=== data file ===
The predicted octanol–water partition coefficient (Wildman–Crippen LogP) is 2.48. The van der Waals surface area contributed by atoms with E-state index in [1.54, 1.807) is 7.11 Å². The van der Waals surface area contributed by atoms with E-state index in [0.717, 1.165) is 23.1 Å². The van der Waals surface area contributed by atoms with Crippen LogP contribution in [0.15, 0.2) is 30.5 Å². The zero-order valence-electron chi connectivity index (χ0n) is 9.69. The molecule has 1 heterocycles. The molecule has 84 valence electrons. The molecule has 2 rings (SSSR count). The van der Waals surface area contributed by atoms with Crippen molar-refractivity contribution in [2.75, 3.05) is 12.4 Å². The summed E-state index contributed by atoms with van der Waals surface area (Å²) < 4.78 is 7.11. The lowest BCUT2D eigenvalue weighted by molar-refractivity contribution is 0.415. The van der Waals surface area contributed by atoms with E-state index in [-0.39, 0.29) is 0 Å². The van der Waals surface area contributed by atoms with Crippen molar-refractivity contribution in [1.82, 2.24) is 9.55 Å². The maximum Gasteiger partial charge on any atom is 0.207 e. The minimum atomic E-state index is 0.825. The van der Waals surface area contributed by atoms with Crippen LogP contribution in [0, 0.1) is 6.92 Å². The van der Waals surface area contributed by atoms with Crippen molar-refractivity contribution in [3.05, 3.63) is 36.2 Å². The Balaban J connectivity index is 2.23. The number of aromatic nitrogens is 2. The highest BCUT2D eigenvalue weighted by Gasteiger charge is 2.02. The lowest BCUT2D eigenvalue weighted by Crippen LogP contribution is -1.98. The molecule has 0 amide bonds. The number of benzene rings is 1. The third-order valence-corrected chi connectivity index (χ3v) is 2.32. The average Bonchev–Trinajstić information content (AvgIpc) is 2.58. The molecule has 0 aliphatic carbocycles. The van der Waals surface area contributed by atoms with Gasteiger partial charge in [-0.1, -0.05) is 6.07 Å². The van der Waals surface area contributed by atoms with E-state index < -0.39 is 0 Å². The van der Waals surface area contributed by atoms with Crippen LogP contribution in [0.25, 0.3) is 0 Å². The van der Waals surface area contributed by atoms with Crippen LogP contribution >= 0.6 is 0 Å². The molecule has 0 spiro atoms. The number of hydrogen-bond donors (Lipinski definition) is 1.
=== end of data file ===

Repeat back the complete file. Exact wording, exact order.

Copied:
The predicted octanol–water partition coefficient (Wildman–Crippen LogP) is 2.48. The van der Waals surface area contributed by atoms with E-state index in [1.54, 1.807) is 7.11 Å². The van der Waals surface area contributed by atoms with E-state index in [0.717, 1.165) is 23.1 Å². The van der Waals surface area contributed by atoms with Crippen LogP contribution in [0.15, 0.2) is 30.5 Å². The zero-order valence-electron chi connectivity index (χ0n) is 9.69. The molecule has 1 heterocycles. The molecule has 84 valence electrons. The molecule has 2 rings (SSSR count). The van der Waals surface area contributed by atoms with Crippen molar-refractivity contribution in [2.75, 3.05) is 12.4 Å². The summed E-state index contributed by atoms with van der Waals surface area (Å²) < 4.78 is 7.11. The lowest BCUT2D eigenvalue weighted by molar-refractivity contribution is 0.415. The van der Waals surface area contributed by atoms with E-state index in [-0.39, 0.29) is 0 Å². The van der Waals surface area contributed by atoms with Crippen molar-refractivity contribution in [1.82, 2.24) is 9.55 Å². The maximum Gasteiger partial charge on any atom is 0.207 e. The minimum atomic E-state index is 0.825. The van der Waals surface area contributed by atoms with Crippen LogP contribution in [0, 0.1) is 6.92 Å². The van der Waals surface area contributed by atoms with Crippen molar-refractivity contribution in [3.05, 3.63) is 36.2 Å². The Balaban J connectivity index is 2.23. The number of aromatic nitrogens is 2. The highest BCUT2D eigenvalue weighted by Gasteiger charge is 2.02. The lowest BCUT2D eigenvalue weighted by Crippen LogP contribution is -1.98. The molecule has 0 amide bonds. The number of benzene rings is 1. The third-order valence-corrected chi connectivity index (χ3v) is 2.32. The average Bonchev–Trinajstić information content (AvgIpc) is 2.58. The molecule has 0 aliphatic carbocycles. The van der Waals surface area contributed by atoms with Gasteiger partial charge in [-0.1, -0.05) is 6.07 Å². The van der Waals surface area contributed by atoms with E-state index < -0.39 is 0 Å². The van der Waals surface area contributed by atoms with Crippen LogP contribution in [0.25, 0.3) is 0 Å². The van der Waals surface area contributed by atoms with Crippen LogP contribution >= 0.6 is 0 Å². The molecule has 0 spiro atoms. The number of hydrogen-bond donors (Lipinski definition) is 1.